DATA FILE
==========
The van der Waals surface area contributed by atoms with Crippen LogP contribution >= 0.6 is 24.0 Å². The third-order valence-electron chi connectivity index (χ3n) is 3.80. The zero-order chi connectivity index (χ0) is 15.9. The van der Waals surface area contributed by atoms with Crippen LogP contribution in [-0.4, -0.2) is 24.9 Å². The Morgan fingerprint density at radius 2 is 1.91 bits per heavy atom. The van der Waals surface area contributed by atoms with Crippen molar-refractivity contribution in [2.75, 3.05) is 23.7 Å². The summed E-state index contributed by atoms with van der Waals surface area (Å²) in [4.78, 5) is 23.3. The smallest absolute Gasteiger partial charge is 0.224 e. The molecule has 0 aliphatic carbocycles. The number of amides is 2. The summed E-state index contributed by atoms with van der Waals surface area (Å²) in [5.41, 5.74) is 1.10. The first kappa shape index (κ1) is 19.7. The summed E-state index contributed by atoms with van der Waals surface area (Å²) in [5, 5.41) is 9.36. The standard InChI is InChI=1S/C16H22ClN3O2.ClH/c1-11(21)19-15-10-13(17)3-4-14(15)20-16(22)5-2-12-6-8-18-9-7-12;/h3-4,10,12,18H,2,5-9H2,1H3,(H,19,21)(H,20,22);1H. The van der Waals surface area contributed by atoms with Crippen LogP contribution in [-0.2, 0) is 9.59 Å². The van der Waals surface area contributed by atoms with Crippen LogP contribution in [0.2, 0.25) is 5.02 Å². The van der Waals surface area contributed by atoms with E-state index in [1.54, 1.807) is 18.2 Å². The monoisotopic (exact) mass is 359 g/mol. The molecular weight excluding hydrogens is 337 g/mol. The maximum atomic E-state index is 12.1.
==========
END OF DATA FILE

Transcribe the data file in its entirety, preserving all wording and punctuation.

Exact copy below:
The van der Waals surface area contributed by atoms with Crippen LogP contribution >= 0.6 is 24.0 Å². The third-order valence-electron chi connectivity index (χ3n) is 3.80. The zero-order chi connectivity index (χ0) is 15.9. The van der Waals surface area contributed by atoms with Crippen LogP contribution in [-0.4, -0.2) is 24.9 Å². The Morgan fingerprint density at radius 2 is 1.91 bits per heavy atom. The van der Waals surface area contributed by atoms with Crippen molar-refractivity contribution in [2.75, 3.05) is 23.7 Å². The summed E-state index contributed by atoms with van der Waals surface area (Å²) in [4.78, 5) is 23.3. The smallest absolute Gasteiger partial charge is 0.224 e. The molecule has 0 aliphatic carbocycles. The number of amides is 2. The summed E-state index contributed by atoms with van der Waals surface area (Å²) in [5.41, 5.74) is 1.10. The first kappa shape index (κ1) is 19.7. The summed E-state index contributed by atoms with van der Waals surface area (Å²) in [5, 5.41) is 9.36. The standard InChI is InChI=1S/C16H22ClN3O2.ClH/c1-11(21)19-15-10-13(17)3-4-14(15)20-16(22)5-2-12-6-8-18-9-7-12;/h3-4,10,12,18H,2,5-9H2,1H3,(H,19,21)(H,20,22);1H. The van der Waals surface area contributed by atoms with Crippen LogP contribution in [-0.2, 0) is 9.59 Å². The van der Waals surface area contributed by atoms with Crippen LogP contribution in [0.2, 0.25) is 5.02 Å². The van der Waals surface area contributed by atoms with E-state index in [1.54, 1.807) is 18.2 Å². The monoisotopic (exact) mass is 359 g/mol. The molecular weight excluding hydrogens is 337 g/mol. The maximum atomic E-state index is 12.1.